Paramedics services improve in rural areas

Spotlight Staff

Paramedics in the province will get new tools and treatment options to better serve patients in rural and remote areas.

The transfer of the paramedic profession from the Health Disciplines Act to the Health Professions Act will strengthen healthcare delivery in Alberta, states a news release from the provincial government.

“With paramedics on the frontlines of health care, they play a critical role in responding to the needs of patients,” says Health Minister Sarah Hoffman.
“This change allows them to use their skills more widely and treat more people, both in emergency situations and on non-urgent calls.
“This is another example of how our government is transforming healthcare delivery in Alberta.”

Changes to emergency medical services (EMS) will let paramedics administer a wider variety of diagnostic tests, including portable laboratory blood testing and ultrasounds.

This means greater access to health care in rural Alberta, long-term care facilities, patients’ homes and other settings outside the hospital.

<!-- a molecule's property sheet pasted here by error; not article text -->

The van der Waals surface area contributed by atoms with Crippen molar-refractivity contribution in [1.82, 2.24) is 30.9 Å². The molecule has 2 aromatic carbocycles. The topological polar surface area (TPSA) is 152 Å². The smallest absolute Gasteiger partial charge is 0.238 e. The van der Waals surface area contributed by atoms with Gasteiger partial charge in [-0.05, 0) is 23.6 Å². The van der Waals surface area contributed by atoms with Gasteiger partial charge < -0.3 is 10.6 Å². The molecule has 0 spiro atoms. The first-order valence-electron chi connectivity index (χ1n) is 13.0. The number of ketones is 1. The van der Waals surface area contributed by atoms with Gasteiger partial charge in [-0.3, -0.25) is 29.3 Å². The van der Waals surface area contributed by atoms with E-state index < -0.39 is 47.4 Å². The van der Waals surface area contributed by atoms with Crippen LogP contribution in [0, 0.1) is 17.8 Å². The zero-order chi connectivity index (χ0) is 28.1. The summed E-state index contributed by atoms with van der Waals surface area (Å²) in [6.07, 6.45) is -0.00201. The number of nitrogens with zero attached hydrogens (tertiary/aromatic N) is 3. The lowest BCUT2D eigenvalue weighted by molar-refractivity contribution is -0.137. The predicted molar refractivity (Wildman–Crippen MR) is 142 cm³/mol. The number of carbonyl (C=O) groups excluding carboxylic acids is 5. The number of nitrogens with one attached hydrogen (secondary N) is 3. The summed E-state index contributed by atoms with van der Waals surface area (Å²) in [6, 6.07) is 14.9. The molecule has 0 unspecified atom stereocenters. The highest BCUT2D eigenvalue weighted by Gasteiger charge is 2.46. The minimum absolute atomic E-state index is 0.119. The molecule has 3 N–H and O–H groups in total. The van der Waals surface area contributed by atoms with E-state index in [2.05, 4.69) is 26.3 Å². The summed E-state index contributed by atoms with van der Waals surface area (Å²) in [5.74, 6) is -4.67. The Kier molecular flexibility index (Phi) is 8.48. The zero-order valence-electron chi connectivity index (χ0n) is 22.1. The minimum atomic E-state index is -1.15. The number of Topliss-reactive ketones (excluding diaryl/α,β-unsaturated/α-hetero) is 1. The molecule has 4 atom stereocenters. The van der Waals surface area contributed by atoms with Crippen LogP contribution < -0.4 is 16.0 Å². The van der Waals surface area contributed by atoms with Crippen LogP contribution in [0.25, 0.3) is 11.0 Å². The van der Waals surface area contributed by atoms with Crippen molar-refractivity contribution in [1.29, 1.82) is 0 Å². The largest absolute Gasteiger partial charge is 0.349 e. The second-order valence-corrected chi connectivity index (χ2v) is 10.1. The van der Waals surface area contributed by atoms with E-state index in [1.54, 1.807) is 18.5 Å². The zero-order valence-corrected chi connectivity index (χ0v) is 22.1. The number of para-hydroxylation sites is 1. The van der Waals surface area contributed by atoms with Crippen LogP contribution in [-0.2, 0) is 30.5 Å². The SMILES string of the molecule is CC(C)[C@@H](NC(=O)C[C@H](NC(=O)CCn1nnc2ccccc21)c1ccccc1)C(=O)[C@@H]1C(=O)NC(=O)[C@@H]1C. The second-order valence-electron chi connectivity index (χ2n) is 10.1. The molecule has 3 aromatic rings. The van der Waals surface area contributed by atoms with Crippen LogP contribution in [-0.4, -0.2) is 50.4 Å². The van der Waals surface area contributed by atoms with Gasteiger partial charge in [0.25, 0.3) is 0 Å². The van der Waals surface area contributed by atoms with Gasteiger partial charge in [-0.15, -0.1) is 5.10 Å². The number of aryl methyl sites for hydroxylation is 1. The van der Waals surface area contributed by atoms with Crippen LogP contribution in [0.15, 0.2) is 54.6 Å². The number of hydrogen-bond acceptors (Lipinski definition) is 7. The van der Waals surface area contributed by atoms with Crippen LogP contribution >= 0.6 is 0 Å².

The transition will also allow the Community Paramedic Program to expand as community care paramedics will be able to conduct more medical tests in a patient’s home and provide medication to a patient until they can get to their community pharmacy.

Information can help determine a wide variety of medical conditions, including whether a patient has an infection or is suffering from a heart attack.

This change allows them to use their skills more widely and treat more people, both in emergency situations and on non-urgent calls.

“We know that the more we can do on the front lines, the better it is for patients and the broader healthcare system,” says Alberta Health Services Chief Paramedic Darren Sandbeck.
“Using our community paramedic program as an example; by providing more care in the community, we are reducing pressure on emergency departments.”

The new regulation also provides more integrated health care delivery as it allows paramedics to collaborate and work directly with nurse practitioners.

“This is really all about improving patient care,” says Deb Gordon, AHS vice-president and chief health operations officer.
“This change helps AHS better integrate EMS into the health system, by using their experience and skills in different ways to help us provide patients with the best health care possible.”

The regulatory change also gives the Alberta College of Paramedics and its members more options to support a flexible working environment for paramedics experiencing medical conditions such as post-traumatic stress disorder.

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